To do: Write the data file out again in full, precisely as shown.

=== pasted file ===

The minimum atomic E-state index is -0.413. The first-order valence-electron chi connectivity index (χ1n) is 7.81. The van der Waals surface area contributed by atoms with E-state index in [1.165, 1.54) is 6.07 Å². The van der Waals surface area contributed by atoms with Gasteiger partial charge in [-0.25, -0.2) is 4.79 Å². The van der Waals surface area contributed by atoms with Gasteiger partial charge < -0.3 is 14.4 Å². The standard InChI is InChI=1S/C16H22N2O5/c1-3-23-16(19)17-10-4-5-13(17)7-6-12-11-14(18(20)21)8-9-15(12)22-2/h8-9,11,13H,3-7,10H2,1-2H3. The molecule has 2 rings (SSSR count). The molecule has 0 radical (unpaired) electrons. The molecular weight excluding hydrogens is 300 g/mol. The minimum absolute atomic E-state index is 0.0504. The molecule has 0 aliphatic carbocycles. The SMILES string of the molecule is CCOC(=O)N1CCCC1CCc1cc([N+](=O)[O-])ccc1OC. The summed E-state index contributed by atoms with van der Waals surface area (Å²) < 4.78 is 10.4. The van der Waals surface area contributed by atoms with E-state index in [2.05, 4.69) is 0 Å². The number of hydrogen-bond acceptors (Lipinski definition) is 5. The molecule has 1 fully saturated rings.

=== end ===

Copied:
The minimum atomic E-state index is -0.413. The first-order valence-electron chi connectivity index (χ1n) is 7.81. The van der Waals surface area contributed by atoms with E-state index in [1.165, 1.54) is 6.07 Å². The van der Waals surface area contributed by atoms with Gasteiger partial charge in [-0.25, -0.2) is 4.79 Å². The van der Waals surface area contributed by atoms with Gasteiger partial charge < -0.3 is 14.4 Å². The standard InChI is InChI=1S/C16H22N2O5/c1-3-23-16(19)17-10-4-5-13(17)7-6-12-11-14(18(20)21)8-9-15(12)22-2/h8-9,11,13H,3-7,10H2,1-2H3. The molecule has 2 rings (SSSR count). The molecule has 0 radical (unpaired) electrons. The molecular weight excluding hydrogens is 300 g/mol. The minimum absolute atomic E-state index is 0.0504. The molecule has 0 aliphatic carbocycles. The SMILES string of the molecule is CCOC(=O)N1CCCC1CCc1cc([N+](=O)[O-])ccc1OC. The summed E-state index contributed by atoms with van der Waals surface area (Å²) < 4.78 is 10.4. The van der Waals surface area contributed by atoms with E-state index in [2.05, 4.69) is 0 Å². The number of hydrogen-bond acceptors (Lipinski definition) is 5. The molecule has 1 fully saturated rings.